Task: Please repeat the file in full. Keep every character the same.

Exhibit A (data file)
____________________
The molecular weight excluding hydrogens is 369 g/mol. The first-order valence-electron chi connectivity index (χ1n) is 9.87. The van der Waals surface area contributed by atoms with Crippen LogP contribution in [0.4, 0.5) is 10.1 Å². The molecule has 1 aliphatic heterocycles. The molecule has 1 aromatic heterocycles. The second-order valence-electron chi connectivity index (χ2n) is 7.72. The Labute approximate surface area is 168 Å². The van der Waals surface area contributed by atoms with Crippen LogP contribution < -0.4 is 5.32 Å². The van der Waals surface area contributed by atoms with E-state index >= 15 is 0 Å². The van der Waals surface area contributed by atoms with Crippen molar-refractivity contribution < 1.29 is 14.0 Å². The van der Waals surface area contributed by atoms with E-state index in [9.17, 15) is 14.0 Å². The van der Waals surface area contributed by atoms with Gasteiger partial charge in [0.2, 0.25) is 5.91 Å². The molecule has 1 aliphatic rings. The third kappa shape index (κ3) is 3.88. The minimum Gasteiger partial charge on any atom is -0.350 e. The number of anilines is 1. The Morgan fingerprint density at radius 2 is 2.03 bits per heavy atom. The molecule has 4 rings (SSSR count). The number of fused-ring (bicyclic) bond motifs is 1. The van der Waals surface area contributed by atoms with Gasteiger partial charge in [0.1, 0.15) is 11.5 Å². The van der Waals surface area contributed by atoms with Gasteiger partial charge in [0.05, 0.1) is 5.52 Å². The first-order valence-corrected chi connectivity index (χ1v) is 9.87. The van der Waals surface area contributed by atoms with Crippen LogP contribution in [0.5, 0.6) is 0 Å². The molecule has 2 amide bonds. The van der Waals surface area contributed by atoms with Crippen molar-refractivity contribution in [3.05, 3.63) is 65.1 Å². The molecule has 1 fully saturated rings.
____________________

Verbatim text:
The molecular weight excluding hydrogens is 369 g/mol. The first-order valence-electron chi connectivity index (χ1n) is 9.87. The van der Waals surface area contributed by atoms with Crippen LogP contribution in [0.4, 0.5) is 10.1 Å². The molecule has 1 aliphatic heterocycles. The molecule has 1 aromatic heterocycles. The second-order valence-electron chi connectivity index (χ2n) is 7.72. The Labute approximate surface area is 168 Å². The van der Waals surface area contributed by atoms with Crippen LogP contribution < -0.4 is 5.32 Å². The van der Waals surface area contributed by atoms with E-state index >= 15 is 0 Å². The van der Waals surface area contributed by atoms with Crippen molar-refractivity contribution < 1.29 is 14.0 Å². The van der Waals surface area contributed by atoms with E-state index in [9.17, 15) is 14.0 Å². The van der Waals surface area contributed by atoms with Gasteiger partial charge in [0.2, 0.25) is 5.91 Å². The molecule has 1 aliphatic rings. The third kappa shape index (κ3) is 3.88. The minimum Gasteiger partial charge on any atom is -0.350 e. The number of anilines is 1. The Morgan fingerprint density at radius 2 is 2.03 bits per heavy atom. The molecule has 4 rings (SSSR count). The number of fused-ring (bicyclic) bond motifs is 1. The van der Waals surface area contributed by atoms with Gasteiger partial charge in [0.1, 0.15) is 11.5 Å². The van der Waals surface area contributed by atoms with Gasteiger partial charge in [0.05, 0.1) is 5.52 Å². The first-order valence-corrected chi connectivity index (χ1v) is 9.87. The van der Waals surface area contributed by atoms with Crippen LogP contribution in [0.5, 0.6) is 0 Å². The molecule has 2 amide bonds. The van der Waals surface area contributed by atoms with Crippen molar-refractivity contribution in [3.05, 3.63) is 65.1 Å². The molecule has 1 fully saturated rings.